Saving our NHS

The National Health Service is a great institution and probably Labour's greatest ever achievement.

We have seen the damage done to our NHS by previous Tory Governments and we know, all too well, how much work was necessary to repair that damage.

Work and investment to reopen wards, increasing the numbers of doctors and nurses, repairing and rebuilding hospitals and facilities and to improve the early detection and preventative services that have meant, quite literally, the difference between life and death for many patients.

We have all, at some point in our lives, counted on the NHS, now, as Andy Burnham said yesterday, the NHS is counting on us.

It is time for all of us to step up to the plate. We all opposed NHS privatisation and we must not give up now. The NHS is not, and never should be, a marketplace.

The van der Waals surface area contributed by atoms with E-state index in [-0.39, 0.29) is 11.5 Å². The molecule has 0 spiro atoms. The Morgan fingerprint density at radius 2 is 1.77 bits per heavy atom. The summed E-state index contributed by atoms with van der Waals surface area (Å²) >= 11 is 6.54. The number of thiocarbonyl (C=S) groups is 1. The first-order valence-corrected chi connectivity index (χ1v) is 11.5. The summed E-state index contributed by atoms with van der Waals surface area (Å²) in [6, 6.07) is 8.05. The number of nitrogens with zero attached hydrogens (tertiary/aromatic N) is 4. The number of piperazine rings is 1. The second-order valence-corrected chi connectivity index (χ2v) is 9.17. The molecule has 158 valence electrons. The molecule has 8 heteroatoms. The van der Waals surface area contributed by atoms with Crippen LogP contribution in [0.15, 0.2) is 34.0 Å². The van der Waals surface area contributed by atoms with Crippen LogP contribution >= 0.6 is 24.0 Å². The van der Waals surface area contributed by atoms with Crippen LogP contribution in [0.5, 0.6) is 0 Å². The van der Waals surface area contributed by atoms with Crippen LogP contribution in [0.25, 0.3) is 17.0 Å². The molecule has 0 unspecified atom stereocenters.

In striving for the record low waiting lists we are proud to have achieved with the help of the private sector, Andy admitted that at times we let the market in too far.

There is no doubt that the NHS faces challenges, with an ageing population and increasing numbers of diagnoses in cancer, diabetes and other long-term conditions but the answer is not a non-mandated, top-down reorganisation of the organisation.

When will David Cameron make a similar, grovelling apology as his Deputy, Nick Clegg and say sorry for making a promise he was unable to keep? He promised to protect the NHS and he failed.

We may not have won the battle and stopped the Health and Social Care Bill from becoming law, but we know, the next Labour Government will, once again, do its best to restore the NHS to the institution it should be. Both Andy and Ed Miliband have made it clear that the first stage of that would be a repeal of the Health and Social Care Act.

I welcome this for my constituents in Barnsley Central and will continue to support them in campaigning to Save Our NHS.